Board of Education prepares to fill vacancy

Following Board member Scott Hancock's recall, the Board will appoint a new member to finish his term

After+Board+of+Education+member+Scott+Hancock+was+recalled+from+his+position+on+the+Board%2C+director+of+administrative+services+and+community+relations+Alvie+Cater+addressed+the+Board+about+filling+his+vacancy+at+a+Board+meeting+on+Monday%2C+Aug.+24.

By Justin Curto

After Board of Education member Scott Hancock was recalled from his position on the Board, director of administrative services and community relations Alvie Cater addressed the Board about filling his vacancy at a Board meeting on Monday, Aug. 24.

Justin Curto, Mill Valley News editor-in-chief

The Board of Education will publish a notice in the Kansas City Star in the coming days about seeking to appoint someone to finish Board member Scott Hancock’s term after his recall from the Board.

According to director of administrative services and community relations Alvie Cater, who spoke to the Board at the meeting on Monday, Aug. 24, about filling Hancock’s position, the Board is required to publish a notice before appointing a member and then must wait 15 days before taking any action. After the 15-day period, the Board can decide how it wishes to screen applicants for Hancock’s position.

The Board last had to appoint a member in November 2010, when vice president Dick Dearwester was appointed to finish former Board member Jeanine Gracy’s term after she moved out of the district. Dearwester said he will reference his experiences in this appointment process.

“I must have had eight pages of responses to questions, and I’m going to pull mine out,” Dearwester said. “That may be kind of a guideline for where we go, but this is a completely different Board.”

As the only current Board member to have served during Dearwester’s appointment process, Board member Bill Fletcher remembers the process being sufficient.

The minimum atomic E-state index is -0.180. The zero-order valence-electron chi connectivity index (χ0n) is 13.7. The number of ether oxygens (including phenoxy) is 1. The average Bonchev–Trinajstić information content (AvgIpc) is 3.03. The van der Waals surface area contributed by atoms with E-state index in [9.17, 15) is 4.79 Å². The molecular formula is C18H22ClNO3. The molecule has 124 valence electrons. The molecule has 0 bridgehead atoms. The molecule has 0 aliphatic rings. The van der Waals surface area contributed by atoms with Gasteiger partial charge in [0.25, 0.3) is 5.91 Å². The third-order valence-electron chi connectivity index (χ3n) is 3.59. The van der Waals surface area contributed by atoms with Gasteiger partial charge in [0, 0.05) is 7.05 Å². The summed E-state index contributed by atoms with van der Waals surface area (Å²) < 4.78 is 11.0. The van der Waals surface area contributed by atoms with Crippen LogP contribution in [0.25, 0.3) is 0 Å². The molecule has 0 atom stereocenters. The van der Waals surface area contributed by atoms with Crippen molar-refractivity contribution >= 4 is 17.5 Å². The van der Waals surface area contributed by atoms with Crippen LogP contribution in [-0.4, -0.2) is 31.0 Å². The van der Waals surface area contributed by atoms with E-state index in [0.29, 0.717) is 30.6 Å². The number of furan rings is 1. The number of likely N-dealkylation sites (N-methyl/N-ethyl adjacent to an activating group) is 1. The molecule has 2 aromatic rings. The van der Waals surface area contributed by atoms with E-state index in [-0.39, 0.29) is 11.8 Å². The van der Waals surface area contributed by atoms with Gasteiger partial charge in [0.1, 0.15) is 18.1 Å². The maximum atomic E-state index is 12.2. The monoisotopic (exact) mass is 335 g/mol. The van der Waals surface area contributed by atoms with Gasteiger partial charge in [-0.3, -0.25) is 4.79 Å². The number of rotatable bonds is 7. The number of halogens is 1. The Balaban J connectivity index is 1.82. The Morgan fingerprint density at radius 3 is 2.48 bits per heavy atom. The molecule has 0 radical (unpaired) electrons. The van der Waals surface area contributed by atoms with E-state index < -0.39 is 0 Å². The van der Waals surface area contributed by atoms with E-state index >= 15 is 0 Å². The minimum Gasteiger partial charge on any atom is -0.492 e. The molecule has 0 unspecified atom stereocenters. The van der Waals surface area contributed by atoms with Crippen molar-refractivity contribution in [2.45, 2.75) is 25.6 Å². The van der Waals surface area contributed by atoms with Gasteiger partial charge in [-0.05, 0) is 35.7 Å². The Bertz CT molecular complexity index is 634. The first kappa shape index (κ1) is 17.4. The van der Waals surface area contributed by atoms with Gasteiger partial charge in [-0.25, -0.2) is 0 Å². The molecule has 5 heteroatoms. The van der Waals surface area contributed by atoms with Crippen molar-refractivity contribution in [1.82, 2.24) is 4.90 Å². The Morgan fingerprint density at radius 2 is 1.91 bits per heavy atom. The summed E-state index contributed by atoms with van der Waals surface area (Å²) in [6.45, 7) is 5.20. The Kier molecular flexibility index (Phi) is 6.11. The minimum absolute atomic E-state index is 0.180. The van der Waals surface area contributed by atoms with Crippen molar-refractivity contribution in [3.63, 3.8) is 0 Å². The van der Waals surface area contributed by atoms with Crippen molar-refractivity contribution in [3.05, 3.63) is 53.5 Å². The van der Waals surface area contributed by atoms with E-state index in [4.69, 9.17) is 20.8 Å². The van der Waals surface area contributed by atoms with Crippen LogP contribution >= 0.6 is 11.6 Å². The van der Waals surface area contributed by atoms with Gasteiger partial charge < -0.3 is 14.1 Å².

“I thought it worked well,” Fletcher said. “We had quite a few candidates, and they all came before us on a Saturday morning, and we asked them questions, and then we made a decision from there.”

Fletcher said Hancock’s successor should be interested in following precedent, but also have new plans for the district.

“[I would appoint] somebody that’s very interested in continuing the district policies in education, and maybe with fresh ideas that can help us,” Fletcher said.

Throughout the appointment process, Dearwester said he would look potential Board members’ character and their willingness to work with others.

“First of all, [we need] a person of integrity,” Dearwester said. “[Someone capable of] recognizing that position as a Board member is not a silo position, that it’s all about one person. It’s seven of us. And it takes four of us to be in harmony, or disharmony, to vote something down or vote something forward.”

As the Board works toward appointing a new member, Dearwester said it should improve upon its previous appointment process instead of using a new one.

“It worked once,” Dearwester said. “Why recreate the wheel when the wheel served its purpose? Let’s take a look at it and just build off of the pluses from that.”

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